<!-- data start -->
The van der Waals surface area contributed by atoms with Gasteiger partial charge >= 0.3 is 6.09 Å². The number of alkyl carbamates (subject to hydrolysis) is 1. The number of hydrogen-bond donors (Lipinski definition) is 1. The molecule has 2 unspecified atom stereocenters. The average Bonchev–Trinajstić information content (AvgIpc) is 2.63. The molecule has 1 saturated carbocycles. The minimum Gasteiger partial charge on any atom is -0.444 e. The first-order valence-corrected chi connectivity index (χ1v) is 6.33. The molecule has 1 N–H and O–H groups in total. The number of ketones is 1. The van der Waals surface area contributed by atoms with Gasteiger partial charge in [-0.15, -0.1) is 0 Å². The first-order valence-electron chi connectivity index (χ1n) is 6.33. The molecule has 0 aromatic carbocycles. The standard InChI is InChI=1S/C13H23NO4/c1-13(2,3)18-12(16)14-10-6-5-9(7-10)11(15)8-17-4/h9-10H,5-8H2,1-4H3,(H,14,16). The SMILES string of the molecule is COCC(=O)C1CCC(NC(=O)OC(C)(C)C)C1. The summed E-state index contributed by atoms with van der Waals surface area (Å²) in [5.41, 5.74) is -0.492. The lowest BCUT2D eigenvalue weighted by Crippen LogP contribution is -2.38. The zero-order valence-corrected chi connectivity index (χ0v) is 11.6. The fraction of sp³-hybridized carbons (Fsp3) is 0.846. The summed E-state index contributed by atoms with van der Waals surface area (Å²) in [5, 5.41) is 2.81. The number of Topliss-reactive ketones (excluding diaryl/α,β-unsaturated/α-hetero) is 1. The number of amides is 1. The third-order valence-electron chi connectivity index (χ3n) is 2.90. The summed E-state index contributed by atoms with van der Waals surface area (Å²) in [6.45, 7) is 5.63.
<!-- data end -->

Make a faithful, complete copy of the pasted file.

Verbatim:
The van der Waals surface area contributed by atoms with Gasteiger partial charge >= 0.3 is 6.09 Å². The number of alkyl carbamates (subject to hydrolysis) is 1. The number of hydrogen-bond donors (Lipinski definition) is 1. The molecule has 2 unspecified atom stereocenters. The average Bonchev–Trinajstić information content (AvgIpc) is 2.63. The molecule has 1 saturated carbocycles. The minimum Gasteiger partial charge on any atom is -0.444 e. The first-order valence-corrected chi connectivity index (χ1v) is 6.33. The molecule has 1 N–H and O–H groups in total. The number of ketones is 1. The van der Waals surface area contributed by atoms with Gasteiger partial charge in [-0.15, -0.1) is 0 Å². The first-order valence-electron chi connectivity index (χ1n) is 6.33. The molecule has 0 aromatic carbocycles. The standard InChI is InChI=1S/C13H23NO4/c1-13(2,3)18-12(16)14-10-6-5-9(7-10)11(15)8-17-4/h9-10H,5-8H2,1-4H3,(H,14,16). The SMILES string of the molecule is COCC(=O)C1CCC(NC(=O)OC(C)(C)C)C1. The summed E-state index contributed by atoms with van der Waals surface area (Å²) in [5.41, 5.74) is -0.492. The lowest BCUT2D eigenvalue weighted by Crippen LogP contribution is -2.38. The zero-order valence-corrected chi connectivity index (χ0v) is 11.6. The fraction of sp³-hybridized carbons (Fsp3) is 0.846. The summed E-state index contributed by atoms with van der Waals surface area (Å²) in [5, 5.41) is 2.81. The number of Topliss-reactive ketones (excluding diaryl/α,β-unsaturated/α-hetero) is 1. The number of amides is 1. The third-order valence-electron chi connectivity index (χ3n) is 2.90. The summed E-state index contributed by atoms with van der Waals surface area (Å²) in [6.45, 7) is 5.63.